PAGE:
Students in N.C. charter schools earned higher reading and math scores in 2011 than their counterparts in traditional public schools, while the charter schools got less money for doing it, according to a new study from the University of Arkansas Department of Education Reform.
The latest study, "The Productivity of Public Charter Schools," piggybacks on an April report that compared per-pupil spending on charters and other public schools. It compares scores on the 2011 National Assessment of Educational Progress eighth-grade reading and math exams for the two groups and links those to spending.
The report, which looks at all states that had charter schools in 2011, shows that N.C. charter school students averaged 13 points higher in reading and nine points higher in math than students in N.C. school districts. Meanwhile, charter schools averaged $8,277 per charter student compared with $9,999 per district student. The study does a lot of other number-crunching but that's the gist: Higher scores for less money.
Skeptics may assume that's because charter schools are working with the students who tend to score higher. But according to this study, the N.C. charter schools averaged slightly higher percentages of low-income and disabled students than public schools across the state.
Of course, there are plenty of caveats to consider, and the 43-page report explores many of them. This is one year's performance (a year that precedes North Carolina's charter school expansion) for one grade level. As the study notes, those students may have experienced a mix of charter and traditional public schooling (and, for that matter, private and home-schooling), all of which contributes to eighth-grade scores. The report uses that data to extrapolate a "return on investment" based on lifetime earnings. I'm skeptical of that technique, which is used to turn small data points into huge savings by any number of educational groups, including traditional public schools.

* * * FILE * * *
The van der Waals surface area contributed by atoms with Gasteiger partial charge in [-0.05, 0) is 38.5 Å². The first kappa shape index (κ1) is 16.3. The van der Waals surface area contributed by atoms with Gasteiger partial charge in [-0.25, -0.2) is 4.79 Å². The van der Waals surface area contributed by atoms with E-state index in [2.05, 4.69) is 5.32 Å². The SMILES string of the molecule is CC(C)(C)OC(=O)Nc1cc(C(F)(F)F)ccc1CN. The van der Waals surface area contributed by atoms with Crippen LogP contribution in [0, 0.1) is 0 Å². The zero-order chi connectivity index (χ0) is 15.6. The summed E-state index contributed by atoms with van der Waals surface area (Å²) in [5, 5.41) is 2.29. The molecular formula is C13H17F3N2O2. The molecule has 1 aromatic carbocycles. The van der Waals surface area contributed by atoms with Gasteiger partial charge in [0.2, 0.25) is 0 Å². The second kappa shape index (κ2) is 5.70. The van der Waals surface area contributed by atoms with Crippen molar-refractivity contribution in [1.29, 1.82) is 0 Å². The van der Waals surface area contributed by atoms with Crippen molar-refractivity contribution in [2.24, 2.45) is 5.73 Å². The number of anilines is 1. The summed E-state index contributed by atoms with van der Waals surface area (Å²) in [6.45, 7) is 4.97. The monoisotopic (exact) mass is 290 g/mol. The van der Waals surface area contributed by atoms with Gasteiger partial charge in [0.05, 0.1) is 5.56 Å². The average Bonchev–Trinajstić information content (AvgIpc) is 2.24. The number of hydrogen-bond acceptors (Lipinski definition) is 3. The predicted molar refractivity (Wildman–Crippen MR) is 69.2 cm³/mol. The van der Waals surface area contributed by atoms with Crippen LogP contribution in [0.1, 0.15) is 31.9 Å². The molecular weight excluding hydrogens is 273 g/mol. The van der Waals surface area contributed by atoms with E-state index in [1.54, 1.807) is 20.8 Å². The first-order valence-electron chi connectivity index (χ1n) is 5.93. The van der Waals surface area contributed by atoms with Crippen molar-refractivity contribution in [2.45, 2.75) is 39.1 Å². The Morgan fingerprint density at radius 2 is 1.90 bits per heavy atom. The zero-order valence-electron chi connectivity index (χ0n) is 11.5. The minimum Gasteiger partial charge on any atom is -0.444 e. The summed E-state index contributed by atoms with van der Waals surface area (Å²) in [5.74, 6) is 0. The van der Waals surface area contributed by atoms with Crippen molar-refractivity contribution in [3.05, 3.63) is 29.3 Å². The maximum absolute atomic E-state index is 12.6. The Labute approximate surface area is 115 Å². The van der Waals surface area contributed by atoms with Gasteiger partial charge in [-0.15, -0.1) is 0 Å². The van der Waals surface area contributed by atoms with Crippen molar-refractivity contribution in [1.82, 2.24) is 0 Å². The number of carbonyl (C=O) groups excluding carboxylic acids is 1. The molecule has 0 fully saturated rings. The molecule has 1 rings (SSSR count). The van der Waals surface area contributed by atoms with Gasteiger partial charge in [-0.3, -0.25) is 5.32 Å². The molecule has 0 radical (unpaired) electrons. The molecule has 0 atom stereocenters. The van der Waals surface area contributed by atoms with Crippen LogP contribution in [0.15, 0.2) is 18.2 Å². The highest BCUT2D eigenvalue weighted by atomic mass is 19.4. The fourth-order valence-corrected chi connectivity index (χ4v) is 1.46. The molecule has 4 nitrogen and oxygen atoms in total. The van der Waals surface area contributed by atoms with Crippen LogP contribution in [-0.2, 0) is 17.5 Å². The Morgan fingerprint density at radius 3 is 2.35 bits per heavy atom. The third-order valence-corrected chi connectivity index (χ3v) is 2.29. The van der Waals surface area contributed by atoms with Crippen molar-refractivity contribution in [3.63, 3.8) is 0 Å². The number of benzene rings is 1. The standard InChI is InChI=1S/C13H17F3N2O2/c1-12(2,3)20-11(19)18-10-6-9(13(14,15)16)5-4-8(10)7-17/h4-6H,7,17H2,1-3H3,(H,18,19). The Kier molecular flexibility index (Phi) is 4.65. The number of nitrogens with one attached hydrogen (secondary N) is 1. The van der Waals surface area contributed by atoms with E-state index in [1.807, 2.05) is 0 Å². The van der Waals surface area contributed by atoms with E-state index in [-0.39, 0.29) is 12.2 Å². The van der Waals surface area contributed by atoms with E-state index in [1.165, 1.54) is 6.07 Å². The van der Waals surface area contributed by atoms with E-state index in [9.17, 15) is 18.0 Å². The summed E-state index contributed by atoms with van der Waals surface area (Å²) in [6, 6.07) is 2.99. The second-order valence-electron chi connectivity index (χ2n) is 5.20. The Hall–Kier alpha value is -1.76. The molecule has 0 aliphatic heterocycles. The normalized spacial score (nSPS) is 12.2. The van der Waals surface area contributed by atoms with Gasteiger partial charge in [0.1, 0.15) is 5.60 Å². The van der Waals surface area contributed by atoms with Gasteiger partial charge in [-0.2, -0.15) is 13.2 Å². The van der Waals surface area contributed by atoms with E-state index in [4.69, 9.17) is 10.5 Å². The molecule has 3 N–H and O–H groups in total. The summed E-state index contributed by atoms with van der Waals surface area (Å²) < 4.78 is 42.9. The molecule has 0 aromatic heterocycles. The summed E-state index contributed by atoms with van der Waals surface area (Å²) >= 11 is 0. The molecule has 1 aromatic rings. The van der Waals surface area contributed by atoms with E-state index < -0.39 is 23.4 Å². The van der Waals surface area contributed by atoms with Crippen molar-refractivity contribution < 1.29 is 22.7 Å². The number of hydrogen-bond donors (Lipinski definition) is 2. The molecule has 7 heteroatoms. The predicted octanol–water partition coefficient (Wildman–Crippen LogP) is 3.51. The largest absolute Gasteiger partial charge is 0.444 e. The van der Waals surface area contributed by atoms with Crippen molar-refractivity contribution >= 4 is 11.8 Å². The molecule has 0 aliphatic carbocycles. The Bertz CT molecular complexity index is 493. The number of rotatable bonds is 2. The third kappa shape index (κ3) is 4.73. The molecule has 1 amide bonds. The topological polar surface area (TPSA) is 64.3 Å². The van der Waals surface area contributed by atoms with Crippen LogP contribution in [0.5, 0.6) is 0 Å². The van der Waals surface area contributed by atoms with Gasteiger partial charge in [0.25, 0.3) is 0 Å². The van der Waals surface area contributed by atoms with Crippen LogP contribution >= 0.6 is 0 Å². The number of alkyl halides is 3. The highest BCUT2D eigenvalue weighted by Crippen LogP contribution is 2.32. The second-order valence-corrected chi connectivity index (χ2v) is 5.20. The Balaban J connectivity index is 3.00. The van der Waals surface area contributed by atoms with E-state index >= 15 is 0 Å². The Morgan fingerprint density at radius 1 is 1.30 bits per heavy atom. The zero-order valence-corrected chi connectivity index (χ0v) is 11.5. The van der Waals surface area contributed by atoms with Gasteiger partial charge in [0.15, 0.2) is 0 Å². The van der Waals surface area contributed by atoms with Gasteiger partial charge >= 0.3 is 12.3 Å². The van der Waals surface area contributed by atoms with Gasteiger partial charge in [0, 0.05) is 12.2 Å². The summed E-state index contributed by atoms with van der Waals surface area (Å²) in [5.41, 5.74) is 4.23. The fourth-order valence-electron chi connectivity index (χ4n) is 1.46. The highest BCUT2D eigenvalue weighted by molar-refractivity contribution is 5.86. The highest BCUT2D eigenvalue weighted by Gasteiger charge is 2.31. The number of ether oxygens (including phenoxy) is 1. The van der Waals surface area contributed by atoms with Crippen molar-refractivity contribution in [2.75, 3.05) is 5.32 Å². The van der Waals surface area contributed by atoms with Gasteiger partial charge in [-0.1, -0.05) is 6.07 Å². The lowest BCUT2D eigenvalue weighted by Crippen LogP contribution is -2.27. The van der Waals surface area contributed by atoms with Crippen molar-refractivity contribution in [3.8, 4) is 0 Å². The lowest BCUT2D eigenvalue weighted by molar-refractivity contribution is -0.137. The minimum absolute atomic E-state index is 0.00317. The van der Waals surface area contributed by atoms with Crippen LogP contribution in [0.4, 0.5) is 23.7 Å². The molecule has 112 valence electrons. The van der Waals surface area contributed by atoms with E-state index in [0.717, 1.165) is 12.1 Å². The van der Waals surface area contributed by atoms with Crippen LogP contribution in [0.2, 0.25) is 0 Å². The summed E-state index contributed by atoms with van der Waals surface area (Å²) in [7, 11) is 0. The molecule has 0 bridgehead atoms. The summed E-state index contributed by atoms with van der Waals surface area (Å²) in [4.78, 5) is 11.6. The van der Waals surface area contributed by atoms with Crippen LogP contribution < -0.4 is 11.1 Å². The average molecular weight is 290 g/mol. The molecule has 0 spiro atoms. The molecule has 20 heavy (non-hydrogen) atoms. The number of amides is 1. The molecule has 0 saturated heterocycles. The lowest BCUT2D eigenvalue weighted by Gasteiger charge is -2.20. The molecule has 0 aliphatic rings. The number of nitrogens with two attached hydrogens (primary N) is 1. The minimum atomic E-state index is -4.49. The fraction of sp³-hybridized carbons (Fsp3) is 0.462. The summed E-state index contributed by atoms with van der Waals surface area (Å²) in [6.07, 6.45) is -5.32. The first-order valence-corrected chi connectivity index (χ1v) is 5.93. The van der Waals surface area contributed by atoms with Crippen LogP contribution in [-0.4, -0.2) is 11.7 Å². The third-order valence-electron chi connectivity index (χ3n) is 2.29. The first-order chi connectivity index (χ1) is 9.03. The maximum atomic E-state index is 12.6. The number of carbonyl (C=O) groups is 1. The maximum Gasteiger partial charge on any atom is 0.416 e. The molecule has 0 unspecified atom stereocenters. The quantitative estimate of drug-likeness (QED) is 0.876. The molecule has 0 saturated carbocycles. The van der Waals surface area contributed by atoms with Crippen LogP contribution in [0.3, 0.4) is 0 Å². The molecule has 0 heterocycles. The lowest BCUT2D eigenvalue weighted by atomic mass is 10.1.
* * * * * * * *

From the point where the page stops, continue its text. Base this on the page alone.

The researchers note that the overall analysis leads to one clear national finding: "Charter schools tend to exhibit more productivity than traditional public schools."
You can bet that will come up as North Carolina debates how to balance its investment in various forms of public education.
"In addition, the report suffers from alarmingly vague documentation regarding data sources and methodologies, and it constructs entirely inappropriate comparisons of student population characteristics," Baker writes. "Simply put, the findings and conclusions of the study
are not valid or useful."
As some of you have noted, and as I pointed out in the post about the April report, the University of Arkansas research is part of the university's School Choice Demonstration Project, which is funded by the Walton Family Foundation.